Not on purpose as such, just, I put it to the back of my mind and subsequently forgot about it for a good 6 months.
January 2015 rolled around, Daniel and I had been separated for quite a while and I wanted to get myself checked out, you know, down there. Then I remembered: 'Shit Megs, you didn't ever go for that smear'. So I booked them both in for the same week.
The thought of the smear test didn't bother me too much. I'd been poked and prodded down there over the years and I knew it would be over in a flash.
And ladies, seriously, it'll take you longer to whip your knickers off than it will for them to actually carry out the procedure. For the sake of 30 seconds of hating your life and screaming inside 'OH MY GOD STOP LOOKING AT MY VAGINA, IT'S MINE OKAY?' it's totally worth it. It didn't hurt at all and those nurses see so many vagina's, it's really no biggie.
Within two weeks I'd received my results. The news wasn't perfect.
I had HPV (Human Papilloma Virus), which is transferred via sexual intercourse, but isn't a STI (confusing) - most women are infected with it at some point in their lives and it'll usually clear up on it's own; there are over 100 types, but mostly there will be no symptoms. Basically it's nothing to worry about - it's like the flu for your vagina (but way less gross).
I also had medium-grade dyskaryosis, i.e. slight changes to the cells on my cervix - yay. Like with HPV, more often than not they will return to normal by themselves, but sometimes, they'll develop and can eventually end up leading to cancer.
Because I had both HPV and Dyskaryosis it meant I had to go to the hospital to have a biopsy, so they could test these pesky cells and make sure that there wasn't anything more sinister going on down there.
This experience was slightly more invasive, but I got to sit on a massive chair with leg stirrups, so: silver linings.
The nurses were incredible. One was holding my hand whilst the specialist talked me through exactly what was going to happen. She explained that the way the NHS word the letters were a bit naff (I think she meant to say totally shit) and that there really was nothing to be worried about at all. Because I was worried, actually. They'd told me I had two things wrong with me as if it was as casual as having milk with coffee. The letters themselves didn't really explain what all these long words meant and were super clinical, so I had to google everything, meaning I was anxious to say the least. But the consultant was absolutely brilliant and made me feel at ease - she was factual, but kind.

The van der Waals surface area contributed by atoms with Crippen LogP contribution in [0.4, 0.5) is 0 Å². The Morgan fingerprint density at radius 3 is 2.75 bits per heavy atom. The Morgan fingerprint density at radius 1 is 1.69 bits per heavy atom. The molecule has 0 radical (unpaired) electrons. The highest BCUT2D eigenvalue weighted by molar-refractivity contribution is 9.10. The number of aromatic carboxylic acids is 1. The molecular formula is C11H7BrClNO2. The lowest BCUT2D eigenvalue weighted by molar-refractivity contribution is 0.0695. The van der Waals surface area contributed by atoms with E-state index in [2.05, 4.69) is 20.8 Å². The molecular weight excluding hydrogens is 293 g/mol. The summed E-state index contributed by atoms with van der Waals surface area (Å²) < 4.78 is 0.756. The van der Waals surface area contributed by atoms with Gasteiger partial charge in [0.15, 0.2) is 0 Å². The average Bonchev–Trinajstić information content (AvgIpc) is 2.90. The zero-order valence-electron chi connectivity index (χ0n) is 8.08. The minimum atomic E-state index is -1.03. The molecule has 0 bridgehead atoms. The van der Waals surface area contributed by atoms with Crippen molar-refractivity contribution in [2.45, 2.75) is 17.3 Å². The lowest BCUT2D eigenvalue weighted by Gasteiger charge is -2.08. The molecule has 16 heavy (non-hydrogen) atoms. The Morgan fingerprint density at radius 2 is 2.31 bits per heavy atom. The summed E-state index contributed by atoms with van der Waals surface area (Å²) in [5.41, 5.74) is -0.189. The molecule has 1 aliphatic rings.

She used a teeny tiny camera to take a look at my cervix in more detail, told me to cough so she could nip off a cell or two to send off for testing and that was it. Done.
I felt a bit faint afterwards with a slight tummy ache, they gave me an industrial pad the size of a nappy (y'know to stop any messes after the biopsy) made me stay with them until the colour returned to my cheeks and sent me on my way. Apart from feeling a bit tender, it was nothing, really.
When I got back from Bali I had a letter waiting in my room. It told me that I had Grade 3 CIN (Cervical Intraepithelial Neoplasia) which in a nutshell, is when there are changes to the surface cells of the cervix. It's not cancer, but can increase the risk of it developing. Like with HPV and Dyskaryosis, there are no symptoms, you can still continue to have sex and live a normal lifestyle (hence the real importance of smear tests, you'd never know without them).
In total, there are 3 grades of CIN, which I've nabbed off the Macmillan website for your reference :-)
- CIN 1 – this is when one-third of the thickness of the surface layer of the cervix is affected.
- CIN 2 – this is when two-thirds of the thickness of the surface layer of the cervix is affected.
- CIN 3 – this is when the full thickness of the surface layer of the cervix is affected.
Scary, but SO important.
The procedure involves the doctor spraying an iodine solution over my cervix, to highlight the cells and then using LEEP to remove the CIN cells. I know it wont be the best experience I've ever had, I'll feel a bit rough and sorry for myself/cervix afterwards - but it's a small, teeny, tiny price to pay for the risk of what could happen if I didn't go at all.
This little operation could be potentially saving my life.
Once it's done I'll have to go back every 6 months for a repeat smear, just to make sure everything is okay.
So the real point of me getting up-close and personal today? Is to say that if you received your letter and thought 'meh, maybe I'll give that a miss' - Please don't.
Look after yourself and don't let the fear of feeling a bit self conscious about your private bits put you off saving your body some serious health issues.
It's more than worth it.
YOU are more than worth it.
Oh and just as an FYI, I don't have any STI's, either. YAY.